I spent the day recently with a young CEO client. Great leader. Great company. Big future.
One of our topics on this particular day was his leadership team. During our conversation, I gave him a challenge: Nail down one specific thing each member of the team could target to grow and develop over the next quarter.
It could be a soft skill like asking more strategic open-ended questions, or a hard skill like better agility with the financials. It could be an attitude, a skill, a knowledge pocket, or a character trait. It could be tied to a formal growth plan, or it could be as simple as having a conversation and agreeing on the assignment.
But direct their gazes somewhere. Point them somewhere beyond their daily work, beyond delivering all the results from their functions, departments, or divisions.
Blind Spots: A Common Leadership Problem
Essentially, what I was asking this young CEO to do was to look down the road for each of his direct reports. I was asking him to stop looking at systems and structures for a minute and look down the road for his people. It wasn’t the most natural thing for him to do (which was why I had to remind him), but with a little help, he could do it. He simply needed me to help (re)direct his gaze.
Every leader has the same issue as this CEO. Our gaze naturally goes to one place, and we have to be reminded to look with a different perspective sometimes. We naturally lead in one way (like Tom Fishburne jokes about in this cartoon) and aren’t able to become well-rounded leaders.
In my experience, there are three main “gazing styles” for leaders:
The Telescopic Leader
This is the leader whose gaze is out and up. Telescopic leaders are always looking way off into the future and far down the road. They have no problem with vision. Curves and bends in the road don’t bother them in the least. Clouds and fog don’t slow them down. They see right around them or right through it with their “future vision” lens.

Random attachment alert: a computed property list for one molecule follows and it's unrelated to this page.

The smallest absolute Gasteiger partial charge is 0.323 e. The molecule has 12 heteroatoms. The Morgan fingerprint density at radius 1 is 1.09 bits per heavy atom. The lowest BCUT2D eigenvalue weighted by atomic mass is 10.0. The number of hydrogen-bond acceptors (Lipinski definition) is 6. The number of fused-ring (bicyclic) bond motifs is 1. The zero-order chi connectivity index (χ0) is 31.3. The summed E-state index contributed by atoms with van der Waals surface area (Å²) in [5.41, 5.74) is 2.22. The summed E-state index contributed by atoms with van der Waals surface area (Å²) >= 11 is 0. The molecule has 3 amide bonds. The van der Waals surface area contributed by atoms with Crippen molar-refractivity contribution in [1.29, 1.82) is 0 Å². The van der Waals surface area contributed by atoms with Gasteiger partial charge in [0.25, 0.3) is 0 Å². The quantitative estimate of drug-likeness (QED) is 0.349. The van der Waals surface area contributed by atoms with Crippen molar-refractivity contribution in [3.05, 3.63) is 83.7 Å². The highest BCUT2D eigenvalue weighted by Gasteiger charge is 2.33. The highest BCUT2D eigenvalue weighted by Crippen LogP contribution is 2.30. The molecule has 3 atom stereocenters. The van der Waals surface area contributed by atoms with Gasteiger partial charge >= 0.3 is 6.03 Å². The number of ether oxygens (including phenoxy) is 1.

Telescopic leaders aren’t perfect. They often have trouble with execution or with the ROI of their ideas. They often can’t get the exact words to describe what they see because many times, they can only see something dimly. But they’re moving quickly toward that new idea off in the distance.
Think of Steve Jobs, who wrote, “Innovation distinguishes between a leader and a follower.” Time and again Jobs’ innovations changed the game. That’s exactly what you’d expect of a telescopic leader.
Nick Saban and the Alabama Crimson Tide won another national championship this year. Of the 13 head coaches in the Southeastern Conference, only one has ever beat Saban. Bill Belicheck and the New England Patriots just competed in their 8th Super Bowl. What’s the common denominator? One is that these coaches are phenomenal at preparation. Commentators regularly say something like, “You give Saban two weeks to prepare, and he’ll come up with something to stop their best offensive weapon. He’s that good.”
That’s the microscopic leader. His gaze is here and now.
These leaders focus on the things happening right now and live very much in the present. Few details slip past them and they have an incredible capacity for data. Checklists are constantly rolling through their mental screens and focus is never a problem.
If the other two types of leaders are looking off in the distance or down at the details, the stethoscopic leader seems to have his eyes closed. He’s following instincts and intuition. His gaze is at his own gut, his own heart.
Malcolm Gladwell’s book Blink is about instinctual decision making, and he gives a good synopsis of the idea here:
Notice that he says, “We have no access at all to our reasons why.”
Like a doctor who slaps a stethoscope on a patient’s back and listens for a cough, these leaders are guided by their senses. The stethoscope isn’t tied to some computer spitting out scientific reports. It is tied to the ears and sensory tips of the physician. Her experience, training, and intuition all blend to give her confidence to hear the difference in healthy or sick. This kind of leader might not be able to defend their point of view with data and documents, but they anticipate very well, connect the dots very well, and they can feel when things are not right.
Deciding When to Switch Lanes
This whole idea is something like changing lanes at rush hour on the beltway. Some people look far down the road and analyze which exits will be the busiest, and then move around accordingly. That’s the telescopic leader. The microscopic leader simply looks for gaps and the lane where traffic is moving and jumps over, knowing he can make further adjustments later. The stethoscopic leader has a gut feel for which lane to be in (perhaps trusting his past experience in traffic jams).
It’s the same in driving leading organizations and businesses. What kind of leader are you? Where is your gaze? And just as important, who is balancing out your natural gaze with the other perspective and angles of reality?